Scientists study subatomic particles by examining the telltale trails, such as those shown here, their passage leaves behind in a bubble chamber. This image shows the first detection of a neutrino.
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Argonne National Laboratory

Atomic Physics & Particle Physics

Atoms and the minute particles from which they are made strongly influence the nature of many phenomena that play out their roles on astronomical scales. The fields of atomic physics and particle physics provide many valuable insights into the life cycles of stars, the forms of spaceborne radiation, and the way we can use spectra to study distant objects.

The discipline of atomic physics concerns itself with atoms, the particles from which atoms are made, and the various energy states that atoms can take on. The tiny, dense nucleus of an atom is made up of protons and neutrons. Clouds of electrons, less than a thousandth the size of the nucleons, buzz around the nucleus in a complex array of energy states.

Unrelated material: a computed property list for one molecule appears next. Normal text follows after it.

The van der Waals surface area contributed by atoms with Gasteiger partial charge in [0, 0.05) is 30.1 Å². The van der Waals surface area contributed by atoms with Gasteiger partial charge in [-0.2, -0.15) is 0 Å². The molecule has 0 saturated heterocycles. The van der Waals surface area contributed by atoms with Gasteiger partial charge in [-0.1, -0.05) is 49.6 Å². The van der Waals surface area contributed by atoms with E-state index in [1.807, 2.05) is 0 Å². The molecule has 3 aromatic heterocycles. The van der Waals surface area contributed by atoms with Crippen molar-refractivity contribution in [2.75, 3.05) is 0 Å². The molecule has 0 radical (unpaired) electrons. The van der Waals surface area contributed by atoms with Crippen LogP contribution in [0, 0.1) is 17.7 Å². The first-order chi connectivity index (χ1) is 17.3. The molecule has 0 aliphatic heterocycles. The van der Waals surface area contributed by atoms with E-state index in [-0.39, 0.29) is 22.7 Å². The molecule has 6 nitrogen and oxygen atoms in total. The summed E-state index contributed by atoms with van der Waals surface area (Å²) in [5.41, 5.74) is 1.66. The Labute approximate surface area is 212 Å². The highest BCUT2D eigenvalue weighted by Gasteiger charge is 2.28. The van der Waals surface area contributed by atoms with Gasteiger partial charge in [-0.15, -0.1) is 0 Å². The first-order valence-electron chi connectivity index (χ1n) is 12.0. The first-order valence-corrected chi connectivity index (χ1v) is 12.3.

Particle physics delves into scales even smaller than the atom as it sheds light on the worlds of subatomic physics. When atoms are torn apart, usually in the presence of large amounts of energy, subatomic particles come out to play. Some are familiar, such as protons, neutrons, and electrons; others are more exotic, bearing strange names like muon, neutrino, baryon, meson, and the elusive quark. Plasmas, such as the "soup" of electrons and protons that makes up the solar wind, and many of the most dangerous forms of radiation, such as cosmic rays, are collections of subatomic particles.

The "laws" of physics at atomic and subatomic scales are so different from those we observe in our "normal" daily experiences that physicists had to invent a whole new field to describe them. The discipline of quantum mechanics predicts the strange behaviors found in the worlds of the very small. In the realms of quantum physics, the distinctions between particles and waves disappear, we lose our ability to define the locations of objects in favor of probabilistic descriptions of where particles are likely to be, and the mere act of observing a phenomenon can fundamentally alter its behavior.

Last modified September 12, 2008 by Randy Russell.

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